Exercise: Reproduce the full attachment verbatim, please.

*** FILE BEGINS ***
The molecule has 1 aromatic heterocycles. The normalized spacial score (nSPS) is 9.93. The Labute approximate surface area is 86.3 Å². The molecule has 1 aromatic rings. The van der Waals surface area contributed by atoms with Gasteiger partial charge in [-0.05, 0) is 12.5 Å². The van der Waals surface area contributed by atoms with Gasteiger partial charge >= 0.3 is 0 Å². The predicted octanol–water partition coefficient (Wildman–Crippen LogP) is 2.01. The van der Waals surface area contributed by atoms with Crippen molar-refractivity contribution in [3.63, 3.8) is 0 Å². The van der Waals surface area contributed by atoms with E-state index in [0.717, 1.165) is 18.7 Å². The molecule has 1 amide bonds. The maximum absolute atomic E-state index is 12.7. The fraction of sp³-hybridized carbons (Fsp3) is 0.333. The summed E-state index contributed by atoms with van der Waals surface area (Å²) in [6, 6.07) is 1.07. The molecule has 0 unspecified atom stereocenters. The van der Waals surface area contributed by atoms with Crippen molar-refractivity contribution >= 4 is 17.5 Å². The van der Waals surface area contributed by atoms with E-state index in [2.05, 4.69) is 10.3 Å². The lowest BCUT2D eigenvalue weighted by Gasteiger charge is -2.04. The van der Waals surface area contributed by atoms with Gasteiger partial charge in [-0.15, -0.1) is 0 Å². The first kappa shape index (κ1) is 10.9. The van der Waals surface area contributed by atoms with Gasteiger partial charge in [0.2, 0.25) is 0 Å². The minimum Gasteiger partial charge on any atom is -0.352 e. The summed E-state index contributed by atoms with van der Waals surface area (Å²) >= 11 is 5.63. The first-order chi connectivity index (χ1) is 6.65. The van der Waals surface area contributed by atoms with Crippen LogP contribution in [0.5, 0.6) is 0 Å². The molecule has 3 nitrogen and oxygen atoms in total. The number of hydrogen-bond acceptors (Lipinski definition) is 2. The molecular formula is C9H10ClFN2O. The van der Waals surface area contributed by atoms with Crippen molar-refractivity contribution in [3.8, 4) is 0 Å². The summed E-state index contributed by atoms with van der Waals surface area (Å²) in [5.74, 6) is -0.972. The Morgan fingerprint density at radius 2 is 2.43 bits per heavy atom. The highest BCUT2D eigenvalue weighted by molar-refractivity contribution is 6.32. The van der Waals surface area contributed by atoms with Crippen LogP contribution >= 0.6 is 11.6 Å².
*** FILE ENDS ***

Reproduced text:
The molecule has 1 aromatic heterocycles. The normalized spacial score (nSPS) is 9.93. The Labute approximate surface area is 86.3 Å². The molecule has 1 aromatic rings. The van der Waals surface area contributed by atoms with Gasteiger partial charge in [-0.05, 0) is 12.5 Å². The van der Waals surface area contributed by atoms with Gasteiger partial charge >= 0.3 is 0 Å². The predicted octanol–water partition coefficient (Wildman–Crippen LogP) is 2.01. The van der Waals surface area contributed by atoms with Crippen molar-refractivity contribution in [3.63, 3.8) is 0 Å². The van der Waals surface area contributed by atoms with E-state index in [0.717, 1.165) is 18.7 Å². The molecule has 1 amide bonds. The maximum absolute atomic E-state index is 12.7. The fraction of sp³-hybridized carbons (Fsp3) is 0.333. The summed E-state index contributed by atoms with van der Waals surface area (Å²) in [6, 6.07) is 1.07. The molecule has 0 unspecified atom stereocenters. The van der Waals surface area contributed by atoms with Crippen molar-refractivity contribution >= 4 is 17.5 Å². The van der Waals surface area contributed by atoms with E-state index in [2.05, 4.69) is 10.3 Å². The lowest BCUT2D eigenvalue weighted by Gasteiger charge is -2.04. The van der Waals surface area contributed by atoms with Gasteiger partial charge in [-0.15, -0.1) is 0 Å². The first kappa shape index (κ1) is 10.9. The van der Waals surface area contributed by atoms with Gasteiger partial charge in [0.2, 0.25) is 0 Å². The minimum Gasteiger partial charge on any atom is -0.352 e. The summed E-state index contributed by atoms with van der Waals surface area (Å²) >= 11 is 5.63. The first-order chi connectivity index (χ1) is 6.65. The van der Waals surface area contributed by atoms with Crippen LogP contribution in [0.5, 0.6) is 0 Å². The molecule has 3 nitrogen and oxygen atoms in total. The number of hydrogen-bond acceptors (Lipinski definition) is 2. The molecular formula is C9H10ClFN2O. The van der Waals surface area contributed by atoms with Crippen molar-refractivity contribution in [3.8, 4) is 0 Å². The summed E-state index contributed by atoms with van der Waals surface area (Å²) in [5.74, 6) is -0.972. The Morgan fingerprint density at radius 2 is 2.43 bits per heavy atom. The highest BCUT2D eigenvalue weighted by molar-refractivity contribution is 6.32. The van der Waals surface area contributed by atoms with Crippen LogP contribution >= 0.6 is 11.6 Å².